Kim’s very extensive & diverse experience covers many fields inc. terrestrial, marine & aquatic environmental protection; environmental, cultural heritage & waste management, planning & compliance; & environmental funding programs.
Personally & professionally Kim has always tried to take an integrated trans & multi-disciplinary approach to achieving sustainable & effective outcomes & solutions, & the facilitation of attitudinal & behaviour changes (paradigm shifts) to address environmental & related issues across all levels of community, business & government.
Anitra is a widely published scholar-activist with interests in environmental sustainability, nonmarket socialism and community-based governance. Current work includes an Australian environmental justice project linked to the international EJOLT (http://www.ejolt.org/) project based at ICTA, UAB (Barcelona). Anitra posts at the Progress in Political Economy site (http://ppesydney). She is also the sole editor of Steering Sustainability in an Urbanizing World: Policy, Performance and Practice (2007 Ashgate), co-editor of Life Without Money: Building Fair and Sustainable Economies (2011 Pluto —http://www.lifewithoutmoney.info/), her PhD Marx’s Concept of Money: The God of Commodities was published by Routledge (1999), Anitra is also co-editing Sustainability Citizenship in Cities: Theory and Practice under contract by Routledge (2015) and writing Small is Necessary: The Efficiencies of Shared Living under contract for Pluto Press (2016).
Jim has recently joined the ANZSEE as an executive in 2014 and is delighted with the appointment. Before becoming an economist he had over 25 years of experience of working in Hospitality, Agriculture, Construction and Trade-related industries and has also spent time in many third world countries. Combining these experiences has led him to become involved with the global ecological economics community. Jim believes that in the not-so-far distant future ethical decisions will have to be made concerning the globe’s human participants and ecological economics will play a vital role in our continuing existence.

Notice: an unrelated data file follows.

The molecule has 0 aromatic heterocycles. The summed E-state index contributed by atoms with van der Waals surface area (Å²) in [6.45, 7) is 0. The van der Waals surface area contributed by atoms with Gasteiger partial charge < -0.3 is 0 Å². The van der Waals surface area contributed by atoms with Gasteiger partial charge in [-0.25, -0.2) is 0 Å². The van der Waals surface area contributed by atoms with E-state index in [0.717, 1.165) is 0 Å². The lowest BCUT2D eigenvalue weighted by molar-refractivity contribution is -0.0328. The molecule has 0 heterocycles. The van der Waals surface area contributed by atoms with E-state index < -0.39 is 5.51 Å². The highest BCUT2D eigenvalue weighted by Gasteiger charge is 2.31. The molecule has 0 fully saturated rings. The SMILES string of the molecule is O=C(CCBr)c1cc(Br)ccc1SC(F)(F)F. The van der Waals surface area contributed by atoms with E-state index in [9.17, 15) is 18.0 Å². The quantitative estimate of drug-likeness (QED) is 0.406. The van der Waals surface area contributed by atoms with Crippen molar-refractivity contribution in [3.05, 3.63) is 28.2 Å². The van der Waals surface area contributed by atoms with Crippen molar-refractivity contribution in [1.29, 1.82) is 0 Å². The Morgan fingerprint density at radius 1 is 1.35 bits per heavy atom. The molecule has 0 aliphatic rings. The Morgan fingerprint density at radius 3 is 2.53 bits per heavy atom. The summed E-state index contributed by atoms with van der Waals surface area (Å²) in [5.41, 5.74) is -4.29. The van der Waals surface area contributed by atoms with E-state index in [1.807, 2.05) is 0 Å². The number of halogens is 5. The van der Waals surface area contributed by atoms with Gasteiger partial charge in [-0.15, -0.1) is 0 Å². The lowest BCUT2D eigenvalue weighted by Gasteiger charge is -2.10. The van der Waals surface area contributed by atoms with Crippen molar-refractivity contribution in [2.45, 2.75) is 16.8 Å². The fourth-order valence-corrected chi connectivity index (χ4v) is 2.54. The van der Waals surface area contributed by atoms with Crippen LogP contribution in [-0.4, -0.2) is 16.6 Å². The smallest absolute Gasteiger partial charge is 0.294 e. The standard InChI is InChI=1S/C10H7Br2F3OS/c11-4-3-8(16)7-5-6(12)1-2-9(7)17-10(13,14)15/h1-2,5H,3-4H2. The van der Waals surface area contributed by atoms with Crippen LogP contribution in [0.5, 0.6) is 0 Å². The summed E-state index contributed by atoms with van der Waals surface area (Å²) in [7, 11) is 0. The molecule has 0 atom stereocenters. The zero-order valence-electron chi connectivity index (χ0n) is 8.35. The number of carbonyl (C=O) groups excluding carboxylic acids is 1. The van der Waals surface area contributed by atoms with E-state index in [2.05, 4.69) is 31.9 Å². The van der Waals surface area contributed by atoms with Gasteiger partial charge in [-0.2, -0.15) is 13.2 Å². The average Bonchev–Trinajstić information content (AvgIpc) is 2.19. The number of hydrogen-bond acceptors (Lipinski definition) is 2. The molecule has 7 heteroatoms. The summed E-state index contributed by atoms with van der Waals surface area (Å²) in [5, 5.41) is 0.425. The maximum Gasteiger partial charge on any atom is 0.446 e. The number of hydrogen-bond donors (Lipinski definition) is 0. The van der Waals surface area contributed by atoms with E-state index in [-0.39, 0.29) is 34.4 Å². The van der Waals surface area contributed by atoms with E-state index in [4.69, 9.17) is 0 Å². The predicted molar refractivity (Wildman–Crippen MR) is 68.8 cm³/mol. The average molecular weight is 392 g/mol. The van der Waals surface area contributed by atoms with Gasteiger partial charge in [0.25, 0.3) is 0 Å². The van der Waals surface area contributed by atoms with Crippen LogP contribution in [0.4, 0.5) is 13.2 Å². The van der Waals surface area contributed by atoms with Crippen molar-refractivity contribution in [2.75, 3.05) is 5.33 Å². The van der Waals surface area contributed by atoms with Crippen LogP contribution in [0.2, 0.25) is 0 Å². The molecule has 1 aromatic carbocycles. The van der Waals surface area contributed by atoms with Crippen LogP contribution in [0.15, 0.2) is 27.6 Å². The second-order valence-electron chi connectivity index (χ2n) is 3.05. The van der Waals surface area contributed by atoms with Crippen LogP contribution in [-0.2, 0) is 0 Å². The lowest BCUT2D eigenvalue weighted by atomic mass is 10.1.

Laura has a B.A. (Hons.) Politics and Economics, and a B.Sc. Botany from the University of Cape Town, and a Masters in Climate Change Adaptation, from the University of the Sunshine Coast. She is a PhD candidate at The University of Melbourne School of Ecosystem and Forest Sciences, where she is researching financial mechanisms for application to conservation finance in the field of ecological economics. Laura spent 25 years in the corporate sector in strategy, finance and economics as a corporate strategy executive and then management consultant. Her interests are conservation and valuing natural capital. She lives off grid in a bushland estate of Box-Ironbark forest in Central Victoria, and hails originally from Cape Town, South Africa.